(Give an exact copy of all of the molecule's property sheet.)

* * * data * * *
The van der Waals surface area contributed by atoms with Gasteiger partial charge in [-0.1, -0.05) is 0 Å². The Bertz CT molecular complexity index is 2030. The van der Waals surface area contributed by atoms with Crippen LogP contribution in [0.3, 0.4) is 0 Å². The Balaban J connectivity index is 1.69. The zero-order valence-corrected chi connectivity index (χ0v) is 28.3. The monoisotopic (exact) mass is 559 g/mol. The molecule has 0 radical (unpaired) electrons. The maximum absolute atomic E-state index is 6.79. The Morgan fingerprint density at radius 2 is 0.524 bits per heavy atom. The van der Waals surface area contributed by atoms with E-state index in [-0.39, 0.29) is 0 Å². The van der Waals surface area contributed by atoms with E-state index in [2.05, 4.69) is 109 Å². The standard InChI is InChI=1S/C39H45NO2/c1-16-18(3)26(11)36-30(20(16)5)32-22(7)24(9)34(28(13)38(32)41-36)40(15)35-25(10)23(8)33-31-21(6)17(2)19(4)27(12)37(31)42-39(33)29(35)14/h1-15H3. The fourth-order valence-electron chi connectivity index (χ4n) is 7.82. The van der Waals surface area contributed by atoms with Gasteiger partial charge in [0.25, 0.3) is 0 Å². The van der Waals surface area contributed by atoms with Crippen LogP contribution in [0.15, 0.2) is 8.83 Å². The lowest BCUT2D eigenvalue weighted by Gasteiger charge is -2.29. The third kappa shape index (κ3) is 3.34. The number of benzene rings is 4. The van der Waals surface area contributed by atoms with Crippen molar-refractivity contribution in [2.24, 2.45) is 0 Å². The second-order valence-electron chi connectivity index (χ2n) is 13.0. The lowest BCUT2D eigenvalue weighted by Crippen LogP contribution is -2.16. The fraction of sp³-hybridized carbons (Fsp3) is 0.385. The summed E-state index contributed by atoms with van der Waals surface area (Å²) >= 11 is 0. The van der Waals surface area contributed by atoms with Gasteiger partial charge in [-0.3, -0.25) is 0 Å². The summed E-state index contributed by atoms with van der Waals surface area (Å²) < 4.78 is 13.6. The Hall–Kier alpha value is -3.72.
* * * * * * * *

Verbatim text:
The van der Waals surface area contributed by atoms with Gasteiger partial charge in [-0.1, -0.05) is 0 Å². The Bertz CT molecular complexity index is 2030. The van der Waals surface area contributed by atoms with Crippen LogP contribution in [0.3, 0.4) is 0 Å². The Balaban J connectivity index is 1.69. The zero-order valence-corrected chi connectivity index (χ0v) is 28.3. The monoisotopic (exact) mass is 559 g/mol. The molecule has 0 radical (unpaired) electrons. The maximum absolute atomic E-state index is 6.79. The Morgan fingerprint density at radius 2 is 0.524 bits per heavy atom. The van der Waals surface area contributed by atoms with E-state index in [-0.39, 0.29) is 0 Å². The van der Waals surface area contributed by atoms with E-state index in [2.05, 4.69) is 109 Å². The standard InChI is InChI=1S/C39H45NO2/c1-16-18(3)26(11)36-30(20(16)5)32-22(7)24(9)34(28(13)38(32)41-36)40(15)35-25(10)23(8)33-31-21(6)17(2)19(4)27(12)37(31)42-39(33)29(35)14/h1-15H3. The fourth-order valence-electron chi connectivity index (χ4n) is 7.82. The van der Waals surface area contributed by atoms with Gasteiger partial charge in [0.25, 0.3) is 0 Å². The van der Waals surface area contributed by atoms with Crippen LogP contribution in [0.15, 0.2) is 8.83 Å². The lowest BCUT2D eigenvalue weighted by Gasteiger charge is -2.29. The third kappa shape index (κ3) is 3.34. The number of benzene rings is 4. The van der Waals surface area contributed by atoms with Crippen molar-refractivity contribution in [2.24, 2.45) is 0 Å². The second-order valence-electron chi connectivity index (χ2n) is 13.0. The lowest BCUT2D eigenvalue weighted by Crippen LogP contribution is -2.16. The fraction of sp³-hybridized carbons (Fsp3) is 0.385. The summed E-state index contributed by atoms with van der Waals surface area (Å²) >= 11 is 0. The van der Waals surface area contributed by atoms with Gasteiger partial charge in [-0.3, -0.25) is 0 Å². The summed E-state index contributed by atoms with van der Waals surface area (Å²) < 4.78 is 13.6. The Hall–Kier alpha value is -3.72.